Sarah Hernandez didn’t see herself going to college. The 16-year-old wanted to start a business instead, and choosing what kind of business was easy. “I knew there was one thing I was good at: making barbacoa,” she says. The now-19-year-old is the CEO of her restaurant, Sarah’s Barbacoa, which opened in San Antonio in March 2019. Her family, whom Sarah considers the foundation of her business, has been by her side from the beginning, especially her older sister, Rebecca Hernandez, 23, who acts as CFO.
Rebecca’s contributions are essential to Sarah’s Barbacoa, from helping to prepare the namesake dish to running the numbers. The work starts every Tuesday, when Sarah and Rebecca shop for food. The main ingredient they use is lean beef cheek, which, when plated, glimmers with red highlights and caramelized threads of meat. The finished product is rich, earthy, warm with dark spices, and, at times, tinged with sweetness. The dish is not greasy, nor is it overly fatty. If there is anything off about the barbacoa, it’s that the beef lacks the brush of smokiness traditionally bestowed by cooking it in a brick-lined, mesquite-fired pozo, or underground pit.
Even so, the process takes time and patience—the sisters monitor the beef every hour for thirteen hours. “It’s like watching a child,” Rebecca says. It’s a big kid, though. The Hernandezes cook 150 pounds of barbacoa in a large steam kettle overnight on Friday and Saturday to serve during the weekend. (Sarah’s Barbacoa is only open on Saturday and Sunday.) Toward the end of the cook, they add spices and other secret ingredients to amplify the beef’s natural flavors. “We can’t really share much detail on that,” Sarah says. “But a lot of love and care goes into the food.” The attention works. Three hundred pounds of the signature dish—along with more than 200 two-liter bottles of Big Red—sell out both days.
The barbacoa tacos—served in flour or corn tortillas—are comforting options, but my favorite dish is the grilled cheese. The sandwich is a beacon of delight. It has all the elements of the excellent barbacoa, melted with salty American cheese in a crispy, pressed, oblong telera roll. It’s one of the best Mexican grilled cheeses in Texas, and it began as an experimental snack ahead of the restaurant’s opening. The Hernandezes’ father, Mike, was making his usual late-night grilled-cheese munchie just as a test batch of barbacoa was finishing.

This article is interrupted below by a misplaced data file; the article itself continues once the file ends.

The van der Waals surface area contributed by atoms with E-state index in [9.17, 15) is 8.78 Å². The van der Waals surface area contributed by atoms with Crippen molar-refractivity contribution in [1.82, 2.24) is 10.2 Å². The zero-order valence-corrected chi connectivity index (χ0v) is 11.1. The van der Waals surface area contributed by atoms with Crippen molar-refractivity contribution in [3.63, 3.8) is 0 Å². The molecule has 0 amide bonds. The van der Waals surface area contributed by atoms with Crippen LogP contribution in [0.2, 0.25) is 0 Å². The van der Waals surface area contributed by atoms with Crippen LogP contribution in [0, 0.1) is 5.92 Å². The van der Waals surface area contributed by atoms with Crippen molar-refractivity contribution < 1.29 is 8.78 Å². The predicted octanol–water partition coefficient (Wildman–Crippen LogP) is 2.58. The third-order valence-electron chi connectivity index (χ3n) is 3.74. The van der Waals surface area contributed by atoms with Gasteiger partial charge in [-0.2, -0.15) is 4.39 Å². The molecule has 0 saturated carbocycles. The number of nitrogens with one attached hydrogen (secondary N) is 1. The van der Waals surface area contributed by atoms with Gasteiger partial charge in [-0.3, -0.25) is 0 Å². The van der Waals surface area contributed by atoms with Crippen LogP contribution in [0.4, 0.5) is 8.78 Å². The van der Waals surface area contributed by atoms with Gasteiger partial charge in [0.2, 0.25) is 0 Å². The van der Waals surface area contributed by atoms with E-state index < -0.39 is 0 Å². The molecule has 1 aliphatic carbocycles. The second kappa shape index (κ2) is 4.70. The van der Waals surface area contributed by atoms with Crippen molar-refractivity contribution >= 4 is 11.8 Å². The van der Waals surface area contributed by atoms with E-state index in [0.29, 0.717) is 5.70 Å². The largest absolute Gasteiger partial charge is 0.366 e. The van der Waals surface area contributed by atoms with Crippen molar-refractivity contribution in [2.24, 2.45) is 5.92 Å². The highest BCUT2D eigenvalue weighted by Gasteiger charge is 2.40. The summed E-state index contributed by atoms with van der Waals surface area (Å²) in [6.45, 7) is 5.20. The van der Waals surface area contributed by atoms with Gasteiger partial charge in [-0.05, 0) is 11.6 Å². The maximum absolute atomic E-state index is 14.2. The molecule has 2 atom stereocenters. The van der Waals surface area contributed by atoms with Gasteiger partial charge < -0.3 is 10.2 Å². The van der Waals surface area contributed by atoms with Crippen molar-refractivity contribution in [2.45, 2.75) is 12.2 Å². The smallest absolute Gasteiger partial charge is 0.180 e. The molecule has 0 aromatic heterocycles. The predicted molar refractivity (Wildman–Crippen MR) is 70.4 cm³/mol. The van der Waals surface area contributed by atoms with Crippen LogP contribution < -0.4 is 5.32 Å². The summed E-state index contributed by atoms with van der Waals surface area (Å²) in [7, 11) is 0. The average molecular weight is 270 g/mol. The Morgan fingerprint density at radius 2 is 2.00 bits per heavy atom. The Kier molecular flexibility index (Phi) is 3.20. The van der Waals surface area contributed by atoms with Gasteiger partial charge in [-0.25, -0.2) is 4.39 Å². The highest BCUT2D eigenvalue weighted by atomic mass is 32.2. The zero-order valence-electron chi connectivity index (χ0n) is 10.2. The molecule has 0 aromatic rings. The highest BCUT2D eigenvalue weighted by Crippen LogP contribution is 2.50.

“He was like, ‘You know what? Let’s put two and two together,’ ” Rebecca recalls. “I remember the first bite. We were in love.” The trio stood looking at on anther, mouths open at the delicious accident. “We were like, ‘Oh my goodness, this is it. This is that thing we need to add to the menu.’ ” The idea of the sandwich is often a peculiar one to patrons, but once they try it, they inevitably return for more.
But how does a sixteen-year-old get a business up and running successfully? With family, of course. After all, barbacoa is all about family. The Hernandezes and their extended relatives from across San Antonio would gather at the family’s West Side home for the traditional barbacoa Sunday. Growing up, the sisters always looked forward to Sundays, Rebecca says. The gatherings allowed them to bond with their family while rejuvenating. “It was always like a reset of the week for us,” Rebecca says. The girls chatted about the previous week’s events and what excited them about the coming week—and about, of course, food.
When Sarah first mentioned her desire to open a business, her family was fully supportive. “My dad, me, and my mom were like, ‘Okay, let’s figure it out. Let’s do it,’ ” Rebecca recounts, going on to express the pride she and her parents had in Sarah’s drive—even if they weren’t sure how they’d establish a shop for her. “We were like, ‘We don’t know how it’s going to work,’ but we made it work.” The business occasionally takes assistance from the sisters’ parents, aunts, grandmother, and cousins.
While the foundation for Sarah’s Barbacoa had been strengthening over the years, the timeline from business plan to opening date was a short one. Sarah pitched the concept on New Year’s Day, 2019. Two weeks later, Mike called Rebecca while she was in class at the University of Texas at San Antonio (where she continues to study infectious diseases while fulfilling her duties at Sarah’s Barbacoa). He was very excited about finding what he called the perfect building. Permits and certificates were approved by the end of February. “It’s crazy to think about how quickly we did everything,” Rebecca says.
The sisters admit that operating Sarah’s Barbacoa remains a learning experience, especially when it comes to customers not always taking them seriously as entrepreneurs. The young ladies acknowledge that their heights—Rebecca is four-eleven and Sarah is four-eight—coupled with their youthful looks give some customers pause. “They come up to me and ask, ‘Are you sitting down? No way you’re standing up,’ ” Rebecca says with a laugh. These patrons are in disbelief that Hernandezes can do so much. They’ll ask Sarah or Rebecca who the owner is, and the women have to explain that Sarah is indeed the boss.
Even employees and customers at restaurant-supply stores doubt them. The sisters are stared at a lot while hauling sixty or seventy pounds of meat to the car. “Of course we have to do it together,” Rebecca says. “It’s really heavy, but we can do it.”
The idea of family drives the women. “In my heart, [barbacoa is] a food to talk around and have a good time,” Sarah says, which explains why the restaurant only serves its food to go. Barbacoa is for coming together at a familiar table. It’s for dancing and chisme (gossip). It’s for stories. It’s for laughing. It’s is for sharing. That, Rebecca insists, is why the restaurant is successful. “We’re focused on bringing families and friends and loved ones closer together through the power of comfort Mexican food.”